Today’s impressive photo from Amy Reese put me in mind of a few things – the line from My Own Private Idaho about “I’ve been tasting roads my whole life…”; that bit in Scandal with Huck; and lastly the massive amount of storage we now use in the West. I’ve read some incredible stats about just how much space and money we dedicate to things we no longer want in our homes but can’t bring ourselves to get rid of. I’m minimalising at home right now, and the purge feels good even though the decisions aren’t always easy.
Ultimately, my story isn’t exactly about any of these things. I hope it makes sense – it was one of those that would have appreciated 200 words, but hopefully still works as it is. Your thoughts are very welcome.
Alice leaned on the box and taped it closed. Packing was always such a release. Tidy house, tidy mind, as Jack would say.
Steve arrived from Big Yellow and put it in his pick-up. “Alright, Mrs A?”
She smiled and waved. He was a nice boy was Steve; always polite. Make a nice husband for her daughter, she thought, if the girl would just smile.
“Where’s the cutlery gone, Mum?” Sarah asked that evening. “And my plates?”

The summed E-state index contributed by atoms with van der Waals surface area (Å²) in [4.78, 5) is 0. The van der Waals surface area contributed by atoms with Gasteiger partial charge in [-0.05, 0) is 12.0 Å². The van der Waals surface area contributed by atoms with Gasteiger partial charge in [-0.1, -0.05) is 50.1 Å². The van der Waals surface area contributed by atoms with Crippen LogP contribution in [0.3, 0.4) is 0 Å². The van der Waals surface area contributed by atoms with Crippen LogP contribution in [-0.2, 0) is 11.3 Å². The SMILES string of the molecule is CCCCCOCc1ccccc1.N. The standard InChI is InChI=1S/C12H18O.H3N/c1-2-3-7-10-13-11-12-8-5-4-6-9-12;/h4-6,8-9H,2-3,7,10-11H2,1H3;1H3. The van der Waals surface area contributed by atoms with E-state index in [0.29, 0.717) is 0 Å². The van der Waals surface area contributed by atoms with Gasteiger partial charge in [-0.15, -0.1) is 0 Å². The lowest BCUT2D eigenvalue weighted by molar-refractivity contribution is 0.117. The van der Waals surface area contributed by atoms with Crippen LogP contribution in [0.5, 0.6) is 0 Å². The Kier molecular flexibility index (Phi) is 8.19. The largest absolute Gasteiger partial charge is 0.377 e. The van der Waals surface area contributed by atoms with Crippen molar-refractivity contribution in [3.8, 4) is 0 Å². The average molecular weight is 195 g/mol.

“I’m decluttering,” said Alice, emerging from Sarah’s bedroom with a heavy bag. “You don’t want all this stuff kicking around when I’m gone.”
As I haven’t had chance to respond to this week’s Friday Fiction picture, I thought I’d share with you a second one from last week. It was actually my first response to the photo and falls firmly into the “inspiration, not illustration” category. I liked it too much not to share it, but I also liked Janine.
I’d love to hear what you think.
“Glad to see you, son. Couldn’t stand another minute of that clap-trap. Stinks being the only one really alive around here. Sharp as sausages, that lot.”
Andy had a soft spot for the Colonel’s grumbling; it made a change from the cheerful repetitions of many of the residents.
“Takes a certain sort of chap to engage with a mind like mine. They haven’t a clue. Might as well be addressing a wall as some of them.”
Andy pushed a cushion further down the old man’s crumbling spine as he walked past. The Colonel carried on his monologue to the rosebush.
Thanks to Madison Woods as usual for organising us – she’s been away recently, but I hope she’s back joining in with the writing part this week. Also thanks to Piya Singh for the gorgeous photo. I was right back in the UK with this one.
As ever, I’d love to hear what you think.
Grandpa used to bring me here and tell me about the giant who dragged this truck to market. It wasn’t a cottage then, but a giant’s cart, with huge wheels on either side. When the giant died, the hills grew up around the cart until only one wheel was left exposed. That’s why it’s at the wrong angle to the water. See?
Now the hills are growing up around Grandpa; leaving only memories exposed. I want to pass them on to you, so that you know how great he was, and don’t just see the ruins of a badly-designed watermill.